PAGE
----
The trailers had tried to market this as drawing some parallels to the late Princess of Wales Diana Spencer's life, given the subject matter being a lady of royal lineage being subjected to a loveless marriage which comes complete with affairs and scandals. It had even superimposed her portrait on the trailer to suggest a deja-vu of history, given that the story here is based on real people and presenting a dramatized snapshot of their lives. Until of course Keira Knightley had to stand up and say that this movie tells its own story without the need for such cheap promotional gimmick.
But frankly, the life of the Georgina, Duchesss of Devonshire (Keira Knightley) in late 18th century England, couldn't be anything less than similar in certain ways, if based on Amanda Foreman's biography which formed the basis for the film. At a young age and to the delight of her mother (Charlotte Rampling), the Duke of Devonshire (Ralph Fiennes) proposes a sealing of families through marriage, where his sole concern is to have a male heir. He wastes no time in impregnating his young wife, and treats her nothing more than a baby-producing factory, given a girl baby after girl baby, in addition to stillborns and miscarriages.
It's also a sign of the times where women have no rights, and are expected to perform their duty, of being a wife and mother, which also translates to having no say to what their husbands are doing. For the Duke, it means spending a lot more time with his dogs with no effort in communicating with a factory worker, and being the sex addict that he is, takes pleasure in bedding chambermaids within his castle, or even the Duchess' good friend Bess Foster (Hayley Atwell), who succumbs to trading her body for powerful influences in order to see her children, taken away by her estranged husband.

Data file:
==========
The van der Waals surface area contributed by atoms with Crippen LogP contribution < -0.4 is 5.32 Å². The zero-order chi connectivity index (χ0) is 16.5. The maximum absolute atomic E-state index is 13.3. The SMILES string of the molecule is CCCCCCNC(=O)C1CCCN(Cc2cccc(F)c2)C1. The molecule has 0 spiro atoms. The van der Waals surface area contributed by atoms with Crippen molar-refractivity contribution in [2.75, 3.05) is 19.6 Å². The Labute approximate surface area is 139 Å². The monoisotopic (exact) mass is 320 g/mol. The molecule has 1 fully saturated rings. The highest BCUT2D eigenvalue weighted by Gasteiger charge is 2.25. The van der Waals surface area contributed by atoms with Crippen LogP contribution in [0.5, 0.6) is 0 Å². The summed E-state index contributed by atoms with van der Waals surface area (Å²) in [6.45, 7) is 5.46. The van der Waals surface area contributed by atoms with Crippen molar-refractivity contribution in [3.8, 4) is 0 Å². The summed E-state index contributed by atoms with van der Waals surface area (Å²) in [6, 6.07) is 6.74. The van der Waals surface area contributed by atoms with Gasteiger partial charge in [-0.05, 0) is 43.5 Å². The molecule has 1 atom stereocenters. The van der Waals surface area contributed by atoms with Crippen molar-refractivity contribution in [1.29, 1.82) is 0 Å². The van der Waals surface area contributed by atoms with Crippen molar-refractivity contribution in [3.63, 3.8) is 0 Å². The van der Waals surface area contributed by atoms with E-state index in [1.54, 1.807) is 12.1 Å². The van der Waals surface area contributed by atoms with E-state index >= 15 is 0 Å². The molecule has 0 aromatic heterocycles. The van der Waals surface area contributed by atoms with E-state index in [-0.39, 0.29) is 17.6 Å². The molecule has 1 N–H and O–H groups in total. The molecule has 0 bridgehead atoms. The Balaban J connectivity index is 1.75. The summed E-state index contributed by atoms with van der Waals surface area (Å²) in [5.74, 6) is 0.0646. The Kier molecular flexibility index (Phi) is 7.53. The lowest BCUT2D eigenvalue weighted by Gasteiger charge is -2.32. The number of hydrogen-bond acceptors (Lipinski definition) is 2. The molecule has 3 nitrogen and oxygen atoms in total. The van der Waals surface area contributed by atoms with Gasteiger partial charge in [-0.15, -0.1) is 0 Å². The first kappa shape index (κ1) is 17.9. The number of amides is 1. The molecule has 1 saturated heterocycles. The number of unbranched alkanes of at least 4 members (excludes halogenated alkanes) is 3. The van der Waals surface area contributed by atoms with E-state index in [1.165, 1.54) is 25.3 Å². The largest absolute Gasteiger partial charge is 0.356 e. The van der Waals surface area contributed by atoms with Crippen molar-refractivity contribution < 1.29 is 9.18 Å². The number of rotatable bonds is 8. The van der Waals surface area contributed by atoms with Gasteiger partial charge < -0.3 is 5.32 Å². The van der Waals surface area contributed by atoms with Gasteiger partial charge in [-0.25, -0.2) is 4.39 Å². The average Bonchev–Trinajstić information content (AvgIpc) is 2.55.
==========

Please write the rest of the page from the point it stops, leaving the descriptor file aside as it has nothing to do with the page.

As with most period dramas, it's a tussle between duty and love, and affairs of the heart. While the Duke's dalliances have taken a toil on his marriage, given that the Duchess one headstrong woman, we slowly see her relent and slide into resignation of her fate, but not before trying to perform a tit-for-tat with her lover, future Prime Minister Charles Grey. From the slate of movies in the period drama genre, it seems that such stories are becoming quite popular to be translated to the big screen, and I recall Sofia Coppola's Marie Antoinette, who was betrothed in similar circumstances just across the English Channel, and share similar interests in game and fashion.
Keira Knightley stars in yet another period drama, and she's quite an old hand at it already, which no doubt translates to her delivering her best performance thus far in the genre. She presents the pain of living a lie quite convincingly, having to put on a front in public, while behind the scenes get surprise after surprise at the revelation of her husband's true character. Ralph Fiennes seemed to be quite stoic this time round with nary an emotion, and given he is Voldermort, has no difficulty in playing the bastard of a character, using his influence and power for his personal gratitude, making no negotiations to wanting things his way. In fact, one wonders men in high positions back then, could get away with a lot of things, and their wield of influence no doubt carries a lot of weight.
The Duchess doesn't present its themes in depth, and sought instead to have breadth in covering a broad range of topics, from social standing to England during the cusp of elections, and while it certainly has no lack of material to last its run time, it certainly hinges on its big name stars to carry the film on their collective shoulders. It's a very straight forward film, like watching the life and times of someone unfold in chronology, and those looking for some satisfying, compelling drama with deep tussles involving heart and soul, might want to look elsewhere instead. Nothing fancy here, but it works.